Excellent interview, Kathy! This is the first interview I’ve read with an audio book narrator. The importance of the voice (or voices) in an audio book is paramount to the book’s success.

    I’ll post this great giveaway in my blog’s sidebar. Thanks for hosting this, Kathy!

  21. February 24, 2012 6:30 pm

    Lovely interview and she has the best job ever!!!

  22. February 25, 2012 12:18 am

    Oh I love this interview! And it’s always so cool to find out how narrators fall into the job…i wonder if she would consider trading lives for a few weeks =}

  23. February 25, 2012 10:39 am

    Interesting interview and that book sounds fascinating. A quick question – do you mean continental USA or would you ship to the USVI? It’s in the same postal system but some people mean only the States, not the possessions.

  24. February 25, 2012 10:43 am

    Great interview. It’s really interesting to learn what goes into narrating an audio book. I’ve often wondered how one gets into doing that.

  25. February 25, 2012 3:28 pm

    O how I adore audios.
    I was just thinking about that this morning.
    I haven’t had the pleasure to hear her yet.
    Thank you for the awesome contest.
    *fingers crossed*
    GREAT questions.

  26. February 25, 2012 6:45 pm

    I really liked reading about how she prepares for the book. I watched a video that Mary@Bookfan posted last week that took us inside and found that fascinating too!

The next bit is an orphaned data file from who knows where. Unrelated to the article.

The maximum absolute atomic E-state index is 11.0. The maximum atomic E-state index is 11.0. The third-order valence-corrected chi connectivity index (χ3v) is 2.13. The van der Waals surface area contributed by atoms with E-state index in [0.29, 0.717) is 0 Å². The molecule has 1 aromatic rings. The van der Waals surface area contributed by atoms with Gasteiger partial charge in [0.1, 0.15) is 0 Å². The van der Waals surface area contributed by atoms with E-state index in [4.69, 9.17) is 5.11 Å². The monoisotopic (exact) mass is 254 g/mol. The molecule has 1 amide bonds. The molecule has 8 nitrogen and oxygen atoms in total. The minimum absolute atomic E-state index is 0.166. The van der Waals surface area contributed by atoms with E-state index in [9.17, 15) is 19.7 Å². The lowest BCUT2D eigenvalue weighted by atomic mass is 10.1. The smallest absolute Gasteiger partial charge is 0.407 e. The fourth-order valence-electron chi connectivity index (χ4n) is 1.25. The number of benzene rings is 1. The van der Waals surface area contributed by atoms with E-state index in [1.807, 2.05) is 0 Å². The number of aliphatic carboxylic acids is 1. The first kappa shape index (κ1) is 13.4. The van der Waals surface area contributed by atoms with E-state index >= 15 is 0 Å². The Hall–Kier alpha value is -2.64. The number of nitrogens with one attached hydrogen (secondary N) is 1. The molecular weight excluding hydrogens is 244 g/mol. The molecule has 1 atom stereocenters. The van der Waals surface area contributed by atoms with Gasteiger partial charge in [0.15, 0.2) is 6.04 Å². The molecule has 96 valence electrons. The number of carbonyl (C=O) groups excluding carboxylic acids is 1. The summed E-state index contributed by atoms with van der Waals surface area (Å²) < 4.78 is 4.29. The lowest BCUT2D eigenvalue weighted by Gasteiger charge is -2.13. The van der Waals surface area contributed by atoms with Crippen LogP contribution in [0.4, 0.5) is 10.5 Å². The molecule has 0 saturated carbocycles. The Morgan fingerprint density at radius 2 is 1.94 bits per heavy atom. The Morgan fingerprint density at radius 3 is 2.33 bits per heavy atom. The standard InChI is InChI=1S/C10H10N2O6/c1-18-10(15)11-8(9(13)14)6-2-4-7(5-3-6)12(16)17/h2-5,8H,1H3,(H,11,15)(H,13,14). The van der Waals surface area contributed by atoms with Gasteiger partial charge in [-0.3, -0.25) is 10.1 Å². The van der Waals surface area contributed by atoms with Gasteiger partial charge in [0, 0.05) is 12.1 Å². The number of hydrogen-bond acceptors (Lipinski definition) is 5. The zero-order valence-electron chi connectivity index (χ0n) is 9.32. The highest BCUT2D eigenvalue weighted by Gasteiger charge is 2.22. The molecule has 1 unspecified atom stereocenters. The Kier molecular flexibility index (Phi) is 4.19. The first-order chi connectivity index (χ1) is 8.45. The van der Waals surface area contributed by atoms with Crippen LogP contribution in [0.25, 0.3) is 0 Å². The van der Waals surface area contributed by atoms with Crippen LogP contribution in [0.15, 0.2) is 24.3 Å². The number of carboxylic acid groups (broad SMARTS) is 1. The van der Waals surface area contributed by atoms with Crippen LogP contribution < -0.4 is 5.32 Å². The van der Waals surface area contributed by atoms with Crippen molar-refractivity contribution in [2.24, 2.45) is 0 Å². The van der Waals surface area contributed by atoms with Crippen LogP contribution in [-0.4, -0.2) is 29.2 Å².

27. February 26, 2012 9:57 am

    I can certainly see why she’s in demand – she sure does her homework! I love that she has such an organized approach!

  28. February 26, 2012 11:46 pm

    Loved the questions. What an interesting career.

  29. February 27, 2012 4:14 pm

    What a great glimpse you have provided behind that curtain where the audiobook voice actors/narrators reside. I am so interested to hear about her process. It sounds like she is so thorough in her preparations she makes to get ready to read the book. I imagine she must be really good at it!

  30. March 3, 2012 6:31 am

    I was completely fascinated by this interview (just found it through Stacked’s AudioSynched). When I was younger I used to think that I would be an amazing audiobook narrator, just because I loved to read books out loud 🙂 Now I’ve definitely realized just how much work/training goes into any one recording. Thanks for such an interesting interview!